Speaking of platforms, we encountered many at OER17. Anna Page presented the OEPS (Open Educational Practices in Scotland) project, focusing in part on upgrades to the OpenLearn Create platform. One major UX consideration they had was ensuring that OERs were mobile friendly. As someone noted in a different OER workshop at CUNY, students want to access their textbook on their phones… and in print… and on laptops, and library workstations, etc.

Faculty adoption of OERs

I lied, there are 6 takeaways, but the final 3 are all related to how and why faculty might adopt OER/OEP.

Faculty adoption of OERs: support

The study (abstract, slides) I previously mentioned focused partly on what (U.S.) faculty consider to be meaningful support around the adoption of OER. Two themes emerged: resources from their home institution (like an instructional designer) and projects/grants for faculty time and effort. None of that is surprising, but without meaningful support, the presenters pointed out, creating and implementing OERs are essentially volunteer projects.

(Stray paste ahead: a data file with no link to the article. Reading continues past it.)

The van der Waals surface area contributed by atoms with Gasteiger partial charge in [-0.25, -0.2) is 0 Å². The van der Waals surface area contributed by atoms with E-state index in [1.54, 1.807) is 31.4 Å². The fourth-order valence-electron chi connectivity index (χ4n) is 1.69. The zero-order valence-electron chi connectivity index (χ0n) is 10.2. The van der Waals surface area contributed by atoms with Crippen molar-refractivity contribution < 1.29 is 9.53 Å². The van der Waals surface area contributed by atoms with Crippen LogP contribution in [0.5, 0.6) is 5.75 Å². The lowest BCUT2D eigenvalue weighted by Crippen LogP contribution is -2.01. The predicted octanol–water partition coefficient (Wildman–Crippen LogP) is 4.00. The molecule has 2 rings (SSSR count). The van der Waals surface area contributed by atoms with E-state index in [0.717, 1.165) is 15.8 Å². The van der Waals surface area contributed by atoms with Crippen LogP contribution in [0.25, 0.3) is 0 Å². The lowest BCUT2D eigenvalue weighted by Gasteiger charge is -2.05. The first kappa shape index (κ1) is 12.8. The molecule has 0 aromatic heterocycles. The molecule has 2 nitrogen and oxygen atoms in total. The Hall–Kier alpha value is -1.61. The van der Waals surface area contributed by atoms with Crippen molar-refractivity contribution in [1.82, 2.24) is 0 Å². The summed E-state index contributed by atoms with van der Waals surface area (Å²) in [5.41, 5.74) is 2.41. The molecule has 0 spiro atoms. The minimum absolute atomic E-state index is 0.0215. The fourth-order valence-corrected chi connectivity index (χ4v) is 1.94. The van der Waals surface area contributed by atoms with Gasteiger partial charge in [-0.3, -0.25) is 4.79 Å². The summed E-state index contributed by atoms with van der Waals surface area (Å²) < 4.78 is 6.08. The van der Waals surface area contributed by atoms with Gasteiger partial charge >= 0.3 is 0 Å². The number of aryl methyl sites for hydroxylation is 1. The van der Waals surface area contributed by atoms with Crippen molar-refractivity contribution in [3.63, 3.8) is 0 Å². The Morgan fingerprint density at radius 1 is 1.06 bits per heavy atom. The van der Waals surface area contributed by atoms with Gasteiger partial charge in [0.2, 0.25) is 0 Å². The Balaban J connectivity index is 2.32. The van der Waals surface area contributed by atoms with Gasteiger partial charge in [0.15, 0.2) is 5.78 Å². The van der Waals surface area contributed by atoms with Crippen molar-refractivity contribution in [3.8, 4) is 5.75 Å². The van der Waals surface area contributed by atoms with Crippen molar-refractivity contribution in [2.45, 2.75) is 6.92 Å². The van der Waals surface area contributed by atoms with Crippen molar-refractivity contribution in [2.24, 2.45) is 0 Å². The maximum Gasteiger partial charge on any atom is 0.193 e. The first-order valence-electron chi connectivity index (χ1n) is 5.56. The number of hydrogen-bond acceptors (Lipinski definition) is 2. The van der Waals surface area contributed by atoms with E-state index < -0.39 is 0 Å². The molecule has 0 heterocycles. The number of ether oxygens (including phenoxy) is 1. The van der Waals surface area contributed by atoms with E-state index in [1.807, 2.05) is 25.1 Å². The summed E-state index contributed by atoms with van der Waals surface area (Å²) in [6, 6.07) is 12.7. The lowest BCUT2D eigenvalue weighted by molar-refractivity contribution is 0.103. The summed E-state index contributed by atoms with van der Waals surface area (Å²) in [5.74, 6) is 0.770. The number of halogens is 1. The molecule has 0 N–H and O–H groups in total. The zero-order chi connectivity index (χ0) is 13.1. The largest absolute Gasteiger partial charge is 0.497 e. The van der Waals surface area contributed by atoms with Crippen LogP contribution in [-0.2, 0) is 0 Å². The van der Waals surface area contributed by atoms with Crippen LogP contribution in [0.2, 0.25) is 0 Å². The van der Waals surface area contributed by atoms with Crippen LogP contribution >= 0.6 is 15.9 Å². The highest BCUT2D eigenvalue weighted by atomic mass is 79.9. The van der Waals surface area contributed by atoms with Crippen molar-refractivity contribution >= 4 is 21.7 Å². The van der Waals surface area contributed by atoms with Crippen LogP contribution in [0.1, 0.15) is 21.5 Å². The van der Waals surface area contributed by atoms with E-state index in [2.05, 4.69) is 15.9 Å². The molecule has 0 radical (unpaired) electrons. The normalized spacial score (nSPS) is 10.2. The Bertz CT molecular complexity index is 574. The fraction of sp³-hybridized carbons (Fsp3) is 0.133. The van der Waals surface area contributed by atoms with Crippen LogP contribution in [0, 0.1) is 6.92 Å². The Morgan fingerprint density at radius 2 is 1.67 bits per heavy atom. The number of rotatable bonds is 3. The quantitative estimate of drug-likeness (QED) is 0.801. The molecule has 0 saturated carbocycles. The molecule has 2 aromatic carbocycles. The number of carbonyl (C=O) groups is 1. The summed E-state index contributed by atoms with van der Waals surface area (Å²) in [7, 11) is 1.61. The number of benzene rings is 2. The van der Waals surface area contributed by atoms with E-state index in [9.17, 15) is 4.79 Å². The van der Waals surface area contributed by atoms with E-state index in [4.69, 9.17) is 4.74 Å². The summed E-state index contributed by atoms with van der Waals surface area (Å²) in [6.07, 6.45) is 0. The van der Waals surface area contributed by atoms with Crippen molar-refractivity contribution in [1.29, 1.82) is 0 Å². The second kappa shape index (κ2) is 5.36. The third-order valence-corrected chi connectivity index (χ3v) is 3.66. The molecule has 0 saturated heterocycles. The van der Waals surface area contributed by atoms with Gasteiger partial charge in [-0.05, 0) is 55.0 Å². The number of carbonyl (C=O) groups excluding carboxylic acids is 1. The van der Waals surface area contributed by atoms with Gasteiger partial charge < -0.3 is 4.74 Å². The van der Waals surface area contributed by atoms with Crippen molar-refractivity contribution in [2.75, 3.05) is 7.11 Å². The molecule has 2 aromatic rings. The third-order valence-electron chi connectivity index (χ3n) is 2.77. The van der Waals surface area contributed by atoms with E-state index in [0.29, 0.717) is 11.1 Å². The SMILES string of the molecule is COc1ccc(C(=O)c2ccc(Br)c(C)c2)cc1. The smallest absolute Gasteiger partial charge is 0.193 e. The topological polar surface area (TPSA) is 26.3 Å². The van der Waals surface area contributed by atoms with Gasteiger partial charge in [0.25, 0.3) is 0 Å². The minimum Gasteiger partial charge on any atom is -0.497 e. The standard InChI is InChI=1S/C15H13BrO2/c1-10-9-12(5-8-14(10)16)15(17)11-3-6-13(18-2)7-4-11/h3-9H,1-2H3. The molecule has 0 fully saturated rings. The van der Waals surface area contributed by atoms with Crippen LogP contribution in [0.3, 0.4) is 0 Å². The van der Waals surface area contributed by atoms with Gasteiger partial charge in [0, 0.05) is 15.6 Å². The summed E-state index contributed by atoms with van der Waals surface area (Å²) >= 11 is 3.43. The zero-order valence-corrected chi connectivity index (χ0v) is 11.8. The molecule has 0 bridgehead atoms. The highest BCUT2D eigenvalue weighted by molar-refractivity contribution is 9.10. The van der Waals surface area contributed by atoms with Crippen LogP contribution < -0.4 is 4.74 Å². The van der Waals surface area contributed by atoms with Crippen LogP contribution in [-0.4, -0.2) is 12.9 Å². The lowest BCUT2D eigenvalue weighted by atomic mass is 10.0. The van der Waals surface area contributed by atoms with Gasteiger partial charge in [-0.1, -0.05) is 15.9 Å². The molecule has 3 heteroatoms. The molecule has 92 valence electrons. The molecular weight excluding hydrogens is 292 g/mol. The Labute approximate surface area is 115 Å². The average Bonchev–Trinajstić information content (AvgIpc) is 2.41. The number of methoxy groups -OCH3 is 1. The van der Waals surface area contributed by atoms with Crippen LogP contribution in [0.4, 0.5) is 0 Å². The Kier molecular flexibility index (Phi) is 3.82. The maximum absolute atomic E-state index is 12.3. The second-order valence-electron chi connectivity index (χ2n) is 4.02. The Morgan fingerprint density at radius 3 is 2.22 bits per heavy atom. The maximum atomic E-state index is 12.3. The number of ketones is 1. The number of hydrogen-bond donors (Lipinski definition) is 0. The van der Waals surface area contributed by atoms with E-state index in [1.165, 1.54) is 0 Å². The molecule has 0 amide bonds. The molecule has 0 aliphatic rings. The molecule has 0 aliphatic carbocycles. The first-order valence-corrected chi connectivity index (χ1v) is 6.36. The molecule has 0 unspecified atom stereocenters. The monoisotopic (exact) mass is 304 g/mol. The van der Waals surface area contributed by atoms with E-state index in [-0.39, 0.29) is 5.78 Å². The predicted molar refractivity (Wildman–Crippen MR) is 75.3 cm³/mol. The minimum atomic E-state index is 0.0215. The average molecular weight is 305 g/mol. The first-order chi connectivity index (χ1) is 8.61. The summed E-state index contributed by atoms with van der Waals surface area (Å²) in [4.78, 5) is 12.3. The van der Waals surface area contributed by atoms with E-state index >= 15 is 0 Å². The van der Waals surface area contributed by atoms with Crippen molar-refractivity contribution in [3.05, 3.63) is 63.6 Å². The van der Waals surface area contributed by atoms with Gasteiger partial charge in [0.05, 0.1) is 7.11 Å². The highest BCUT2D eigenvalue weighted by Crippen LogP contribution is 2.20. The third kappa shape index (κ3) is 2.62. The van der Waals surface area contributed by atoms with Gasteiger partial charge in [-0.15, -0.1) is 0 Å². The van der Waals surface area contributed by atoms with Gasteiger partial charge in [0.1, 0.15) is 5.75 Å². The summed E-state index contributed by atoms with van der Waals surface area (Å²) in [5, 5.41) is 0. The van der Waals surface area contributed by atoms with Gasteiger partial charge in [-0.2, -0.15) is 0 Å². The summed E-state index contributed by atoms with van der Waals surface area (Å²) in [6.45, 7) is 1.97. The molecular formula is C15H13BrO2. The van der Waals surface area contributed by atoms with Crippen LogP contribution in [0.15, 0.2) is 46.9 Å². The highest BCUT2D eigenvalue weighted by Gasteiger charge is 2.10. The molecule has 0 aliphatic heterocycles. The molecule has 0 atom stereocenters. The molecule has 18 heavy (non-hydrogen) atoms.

The study also brought up challenges facing faculty adoption of OER: too much time/effort, materials aren’t plug-and-play, support hindered by the LMS, and the limitation of academic freedom (in the case of some adjuncts).

In other sessions, more challenges were brought up, especially a perceived lack of question banks and other supplemental material for STEM courses. There are some OERs to fill this need, but curation would take time. And of course, not every course can be fully OER-powered — contemporary literature courses, for instance, can’t be.

Faculty adoption of OERs: engaging campus activities

A fantastic lightning talk (video) from Ann Ludbrook and Michelle Schwartz covered their experiences in creating an effective faculty workshop around OERs. What works best: fun hands-on activities that are relevant to instructors’ needs. Also: don’t shy away from issues of access, cost, and social justice. One of their activities was specifically designed around empathizing with students (but not in an accusatory way). The workshop culminated in a group project wherein each faculty member wrote a chapter of a textbook about bears.